The Industrial Revolution that began in the 19th century in the United States was a time of great commercial progress and monumental changes to the economic structure of this country. At that time, powerful businessmen emerged, such as John D. Rockefeller and John Jacob Astor, to commandeer significant industries like oil and steel production; however, despite their influence and contributions to industry in America, many in the economic sector accused these “robber barons,” as they were named, of shady business practices and underhand dealings (Ringer, 2010, p. 39). These business practices, such as collusion (collaborative price fixing), rebate kickbacks, and horizontal and vertical integration, allowed big business to gain significant advantages over competition.
These practices begged the question whether the federal government should have done more legislate a fair playing ground for all businesses during this time. While these practices might have been better enforced, the federal government likely recognized that, overall, big business and industrialization was vastly improving the average American’s quality of life at that time. The federal government in the 19th century left big business alone for the most part, and it was right to do so, since it would have been counterproductive for the government to curb the business practices of capitalistic ventures that were improving society.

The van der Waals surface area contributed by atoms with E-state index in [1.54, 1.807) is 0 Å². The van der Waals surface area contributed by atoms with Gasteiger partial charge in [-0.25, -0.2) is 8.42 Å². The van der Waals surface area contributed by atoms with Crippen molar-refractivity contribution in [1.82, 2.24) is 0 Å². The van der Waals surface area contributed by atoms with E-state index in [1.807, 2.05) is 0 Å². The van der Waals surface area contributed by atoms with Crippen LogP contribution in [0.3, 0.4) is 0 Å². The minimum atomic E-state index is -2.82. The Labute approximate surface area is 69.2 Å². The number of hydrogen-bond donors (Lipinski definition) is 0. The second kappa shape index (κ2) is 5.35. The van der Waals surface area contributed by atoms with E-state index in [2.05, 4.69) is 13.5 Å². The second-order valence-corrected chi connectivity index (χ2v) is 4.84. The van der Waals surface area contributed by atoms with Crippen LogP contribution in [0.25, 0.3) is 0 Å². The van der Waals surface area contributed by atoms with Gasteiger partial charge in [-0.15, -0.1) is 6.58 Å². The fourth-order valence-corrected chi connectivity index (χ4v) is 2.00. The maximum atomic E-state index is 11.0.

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Per author and historian Ringer (2010), “industrialization lifted the living standards of the masses to a level never before imagined” (p. 39). If the federal government had stepped in to monitor and control businesses during the Industrial Revolution, capital growth would likely have been slowed, and, as a result, the lives of the average American citizens would not have been improved by as much a factor as they had been. In this case, the federal government should not have stepped in to stop certain business practices. If anything, control was better left to state authorities, who would have a better sense of the business practices going on under their purview.

  • Ringer, R. (2010). Restoring the American Dream: the defining voice in the movement for
    Liberty. John Wiley & Sons.